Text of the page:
Amos Burke was a Los Angeles chief of detectives who was also a millionaire with a chauffeur-driven Rolls Royce, a mansion, and a high-wheeling lifestyle. The hallmarks of this series were ... See full summary »
Commander James Ferraday, USN, has new orders: get David Jones, a British civilian, Captain Anders, a tough Marine with a platoon of troops, Boris Vasilov, a friendly Russian, and the crew ... See full summary »
After everyone on the "Mary Tyler Moore Show" got fired, Lou Grant went to Los Angeles and became city editor of the L.A. Tribune, owned by Mrs. Pynchon, with whom Lou often has loud but ... See full summary »
With his rumpled raincoat, ever-present cigar, bumbling demeanour and Sherlock Holmesian powers of deduction, disarmingly polite homicide detective Lieutenant Columbo took on some of the most cunning murderers in Los Angeles, most of whom made one fatal, irrevocable mistake: underestimating his investigative genius.
McGoohan was superb as cantankerous, grouchy Dr. Sid Rafferty. Rafferty has just retired as a colonel, after 20 years in the army. He is now entering private practice. Rafferty is a brilliant diagnostician, and most of the episodes are more like detective stories than medical soap operas, as he tries to figure out what is wrong with his patient. Michael C. Gwynne played Rafferty's young associate for several episodes and Millie Slavin was touching as Rafferty's nurse.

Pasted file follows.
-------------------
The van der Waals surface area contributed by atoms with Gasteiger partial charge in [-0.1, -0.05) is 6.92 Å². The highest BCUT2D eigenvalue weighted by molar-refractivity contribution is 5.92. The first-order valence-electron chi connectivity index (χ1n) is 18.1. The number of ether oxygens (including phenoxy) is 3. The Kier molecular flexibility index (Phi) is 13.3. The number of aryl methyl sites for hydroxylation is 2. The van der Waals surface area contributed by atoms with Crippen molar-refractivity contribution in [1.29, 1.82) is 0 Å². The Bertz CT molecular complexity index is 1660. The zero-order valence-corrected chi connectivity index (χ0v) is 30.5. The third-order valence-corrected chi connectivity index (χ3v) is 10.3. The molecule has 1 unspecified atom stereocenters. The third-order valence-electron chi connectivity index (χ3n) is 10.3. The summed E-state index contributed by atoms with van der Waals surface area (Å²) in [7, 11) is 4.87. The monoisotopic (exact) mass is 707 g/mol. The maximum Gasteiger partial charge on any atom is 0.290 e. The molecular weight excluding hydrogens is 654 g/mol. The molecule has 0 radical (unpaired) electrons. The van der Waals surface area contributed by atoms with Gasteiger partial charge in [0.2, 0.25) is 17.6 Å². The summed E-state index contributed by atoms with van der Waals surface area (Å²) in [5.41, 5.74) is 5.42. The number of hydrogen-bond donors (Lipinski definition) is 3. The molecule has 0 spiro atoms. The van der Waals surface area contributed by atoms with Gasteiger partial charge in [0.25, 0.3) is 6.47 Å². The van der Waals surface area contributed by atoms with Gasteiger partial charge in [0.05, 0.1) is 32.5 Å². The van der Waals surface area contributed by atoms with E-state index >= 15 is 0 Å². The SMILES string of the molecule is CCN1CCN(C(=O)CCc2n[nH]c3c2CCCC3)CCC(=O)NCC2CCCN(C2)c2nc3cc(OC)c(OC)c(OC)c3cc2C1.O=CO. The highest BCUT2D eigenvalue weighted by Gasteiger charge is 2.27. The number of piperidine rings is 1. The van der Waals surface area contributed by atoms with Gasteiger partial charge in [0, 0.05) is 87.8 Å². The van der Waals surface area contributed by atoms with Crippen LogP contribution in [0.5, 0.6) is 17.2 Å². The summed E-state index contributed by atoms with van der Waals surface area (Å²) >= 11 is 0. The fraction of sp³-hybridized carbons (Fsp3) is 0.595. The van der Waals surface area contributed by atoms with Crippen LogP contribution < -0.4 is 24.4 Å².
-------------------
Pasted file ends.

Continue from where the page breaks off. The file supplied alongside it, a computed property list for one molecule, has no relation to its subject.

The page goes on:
Patrick McGoohan was 49 and no longer the dashing John Drake or Number 6. He even sometimes wore his thick glasses. But he was an extremely attractive middle-aged man, and nobody was a better series lead.
Jerry Thorpe ("Kung Fu", "Harry O") was the talented executive producer. Rafferty reminded me somewhat of Harry Orwell in his looseness and quirkiness, and indeed McGoohan somewhat resembled David Janssen at this point. David Janssen might even have been interesting as Rafferty.
McGoohan hated this show, and indeed it is not as good as his two previous efforts. McGoohan was understandably frustrated at not being a producer after the brilliant job he did as executive producer of "The Prisoner". But by the abysmal standards of 70's TV drama, this show was magnificent. I was disappointed when "Rafferty" was canceled. The struggling but wonderful "Lou Grant" took over its time period on Monday night, and lasted there for five years.
Dr. Sidney Rafferty is clearly a spiritual father of Dr. Gregory House.
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